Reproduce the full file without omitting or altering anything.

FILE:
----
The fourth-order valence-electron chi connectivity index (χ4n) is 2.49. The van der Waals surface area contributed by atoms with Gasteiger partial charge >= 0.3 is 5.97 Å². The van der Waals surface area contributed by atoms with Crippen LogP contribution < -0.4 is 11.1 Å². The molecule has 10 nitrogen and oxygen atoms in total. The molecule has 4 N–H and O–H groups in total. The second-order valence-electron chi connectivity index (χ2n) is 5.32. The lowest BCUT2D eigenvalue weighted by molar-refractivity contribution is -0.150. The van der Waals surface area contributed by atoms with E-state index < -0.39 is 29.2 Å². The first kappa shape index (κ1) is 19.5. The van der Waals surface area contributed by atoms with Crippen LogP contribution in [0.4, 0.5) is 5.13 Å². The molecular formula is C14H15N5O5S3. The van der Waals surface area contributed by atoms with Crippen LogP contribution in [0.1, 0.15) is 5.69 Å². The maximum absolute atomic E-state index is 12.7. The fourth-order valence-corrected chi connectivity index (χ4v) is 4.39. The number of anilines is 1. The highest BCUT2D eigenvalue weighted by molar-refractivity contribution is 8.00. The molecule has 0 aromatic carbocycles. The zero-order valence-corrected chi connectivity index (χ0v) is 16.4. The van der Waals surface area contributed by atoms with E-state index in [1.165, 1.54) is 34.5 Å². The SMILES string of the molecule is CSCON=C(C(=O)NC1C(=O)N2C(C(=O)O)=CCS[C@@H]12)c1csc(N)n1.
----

The fourth-order valence-electron chi connectivity index (χ4n) is 2.49. The van der Waals surface area contributed by atoms with Gasteiger partial charge >= 0.3 is 5.97 Å². The van der Waals surface area contributed by atoms with Crippen LogP contribution < -0.4 is 11.1 Å². The molecule has 10 nitrogen and oxygen atoms in total. The molecule has 4 N–H and O–H groups in total. The second-order valence-electron chi connectivity index (χ2n) is 5.32. The lowest BCUT2D eigenvalue weighted by molar-refractivity contribution is -0.150. The van der Waals surface area contributed by atoms with E-state index < -0.39 is 29.2 Å². The first kappa shape index (κ1) is 19.5. The van der Waals surface area contributed by atoms with Crippen LogP contribution in [0.4, 0.5) is 5.13 Å². The molecular formula is C14H15N5O5S3. The van der Waals surface area contributed by atoms with Crippen LogP contribution in [0.1, 0.15) is 5.69 Å². The maximum absolute atomic E-state index is 12.7. The fourth-order valence-corrected chi connectivity index (χ4v) is 4.39. The number of anilines is 1. The highest BCUT2D eigenvalue weighted by molar-refractivity contribution is 8.00. The molecule has 0 aromatic carbocycles. The zero-order valence-corrected chi connectivity index (χ0v) is 16.4. The van der Waals surface area contributed by atoms with E-state index in [1.165, 1.54) is 34.5 Å². The SMILES string of the molecule is CSCON=C(C(=O)NC1C(=O)N2C(C(=O)O)=CCS[C@@H]12)c1csc(N)n1.